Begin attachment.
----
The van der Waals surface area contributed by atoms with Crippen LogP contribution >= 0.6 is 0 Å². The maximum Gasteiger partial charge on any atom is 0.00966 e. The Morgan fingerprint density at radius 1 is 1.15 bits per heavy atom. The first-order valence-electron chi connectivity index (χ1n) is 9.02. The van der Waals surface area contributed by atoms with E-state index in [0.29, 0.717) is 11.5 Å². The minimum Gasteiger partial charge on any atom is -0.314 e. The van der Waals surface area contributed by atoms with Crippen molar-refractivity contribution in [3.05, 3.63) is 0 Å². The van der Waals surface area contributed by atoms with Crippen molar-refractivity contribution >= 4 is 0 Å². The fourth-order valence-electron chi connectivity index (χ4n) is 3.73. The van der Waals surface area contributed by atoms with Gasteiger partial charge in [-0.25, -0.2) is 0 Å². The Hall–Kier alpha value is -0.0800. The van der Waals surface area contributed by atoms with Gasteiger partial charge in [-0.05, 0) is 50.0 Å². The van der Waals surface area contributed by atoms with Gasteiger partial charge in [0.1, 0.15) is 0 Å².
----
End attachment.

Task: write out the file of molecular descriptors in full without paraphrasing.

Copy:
The van der Waals surface area contributed by atoms with Crippen LogP contribution >= 0.6 is 0 Å². The maximum Gasteiger partial charge on any atom is 0.00966 e. The Morgan fingerprint density at radius 1 is 1.15 bits per heavy atom. The first-order valence-electron chi connectivity index (χ1n) is 9.02. The van der Waals surface area contributed by atoms with E-state index in [0.29, 0.717) is 11.5 Å². The minimum Gasteiger partial charge on any atom is -0.314 e. The van der Waals surface area contributed by atoms with Crippen molar-refractivity contribution in [3.05, 3.63) is 0 Å². The van der Waals surface area contributed by atoms with Crippen molar-refractivity contribution >= 4 is 0 Å². The fourth-order valence-electron chi connectivity index (χ4n) is 3.73. The van der Waals surface area contributed by atoms with Gasteiger partial charge in [-0.25, -0.2) is 0 Å². The Hall–Kier alpha value is -0.0800. The van der Waals surface area contributed by atoms with Gasteiger partial charge in [-0.05, 0) is 50.0 Å². The van der Waals surface area contributed by atoms with Gasteiger partial charge in [0.1, 0.15) is 0 Å².